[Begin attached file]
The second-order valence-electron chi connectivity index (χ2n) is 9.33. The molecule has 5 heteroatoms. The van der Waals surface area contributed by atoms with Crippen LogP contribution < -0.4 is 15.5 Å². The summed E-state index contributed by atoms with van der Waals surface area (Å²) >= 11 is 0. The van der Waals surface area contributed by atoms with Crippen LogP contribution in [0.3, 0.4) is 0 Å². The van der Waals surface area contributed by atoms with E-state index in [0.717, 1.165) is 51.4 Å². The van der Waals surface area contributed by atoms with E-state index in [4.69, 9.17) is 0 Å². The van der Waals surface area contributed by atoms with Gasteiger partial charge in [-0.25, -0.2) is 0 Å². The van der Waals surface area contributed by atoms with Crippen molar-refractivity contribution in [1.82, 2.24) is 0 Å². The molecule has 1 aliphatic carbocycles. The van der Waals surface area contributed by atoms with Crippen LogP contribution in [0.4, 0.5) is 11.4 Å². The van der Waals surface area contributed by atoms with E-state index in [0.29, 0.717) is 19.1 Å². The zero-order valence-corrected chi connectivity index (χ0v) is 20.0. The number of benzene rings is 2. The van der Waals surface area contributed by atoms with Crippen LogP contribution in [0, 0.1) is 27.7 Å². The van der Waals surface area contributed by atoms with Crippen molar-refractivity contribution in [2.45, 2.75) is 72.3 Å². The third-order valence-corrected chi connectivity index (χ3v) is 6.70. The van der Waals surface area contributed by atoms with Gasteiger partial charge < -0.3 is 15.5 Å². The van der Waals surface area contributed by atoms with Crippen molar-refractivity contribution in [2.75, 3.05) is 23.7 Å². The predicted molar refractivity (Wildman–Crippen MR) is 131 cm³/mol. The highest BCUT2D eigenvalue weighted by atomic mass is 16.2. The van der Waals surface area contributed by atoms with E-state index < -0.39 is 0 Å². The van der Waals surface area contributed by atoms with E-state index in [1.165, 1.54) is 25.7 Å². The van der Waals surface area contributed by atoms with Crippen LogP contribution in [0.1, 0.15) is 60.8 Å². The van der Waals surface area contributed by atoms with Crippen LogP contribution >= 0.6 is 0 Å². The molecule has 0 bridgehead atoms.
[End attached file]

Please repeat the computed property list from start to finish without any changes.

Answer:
The second-order valence-electron chi connectivity index (χ2n) is 9.33. The molecule has 5 heteroatoms. The van der Waals surface area contributed by atoms with Crippen LogP contribution < -0.4 is 15.5 Å². The summed E-state index contributed by atoms with van der Waals surface area (Å²) >= 11 is 0. The van der Waals surface area contributed by atoms with Crippen LogP contribution in [0.3, 0.4) is 0 Å². The van der Waals surface area contributed by atoms with E-state index in [0.717, 1.165) is 51.4 Å². The van der Waals surface area contributed by atoms with E-state index in [4.69, 9.17) is 0 Å². The van der Waals surface area contributed by atoms with Gasteiger partial charge in [-0.25, -0.2) is 0 Å². The van der Waals surface area contributed by atoms with Crippen molar-refractivity contribution in [1.82, 2.24) is 0 Å². The molecule has 1 aliphatic carbocycles. The van der Waals surface area contributed by atoms with Crippen LogP contribution in [0.4, 0.5) is 11.4 Å². The van der Waals surface area contributed by atoms with E-state index in [0.29, 0.717) is 19.1 Å². The zero-order valence-corrected chi connectivity index (χ0v) is 20.0. The number of benzene rings is 2. The van der Waals surface area contributed by atoms with Crippen LogP contribution in [0, 0.1) is 27.7 Å². The van der Waals surface area contributed by atoms with Crippen molar-refractivity contribution in [2.45, 2.75) is 72.3 Å². The third-order valence-corrected chi connectivity index (χ3v) is 6.70. The van der Waals surface area contributed by atoms with Gasteiger partial charge < -0.3 is 15.5 Å². The van der Waals surface area contributed by atoms with Crippen molar-refractivity contribution in [2.75, 3.05) is 23.7 Å². The predicted molar refractivity (Wildman–Crippen MR) is 131 cm³/mol. The highest BCUT2D eigenvalue weighted by atomic mass is 16.2. The van der Waals surface area contributed by atoms with E-state index < -0.39 is 0 Å². The van der Waals surface area contributed by atoms with E-state index in [1.165, 1.54) is 25.7 Å². The van der Waals surface area contributed by atoms with Crippen LogP contribution in [0.1, 0.15) is 60.8 Å². The van der Waals surface area contributed by atoms with Crippen LogP contribution >= 0.6 is 0 Å². The molecule has 0 bridgehead atoms.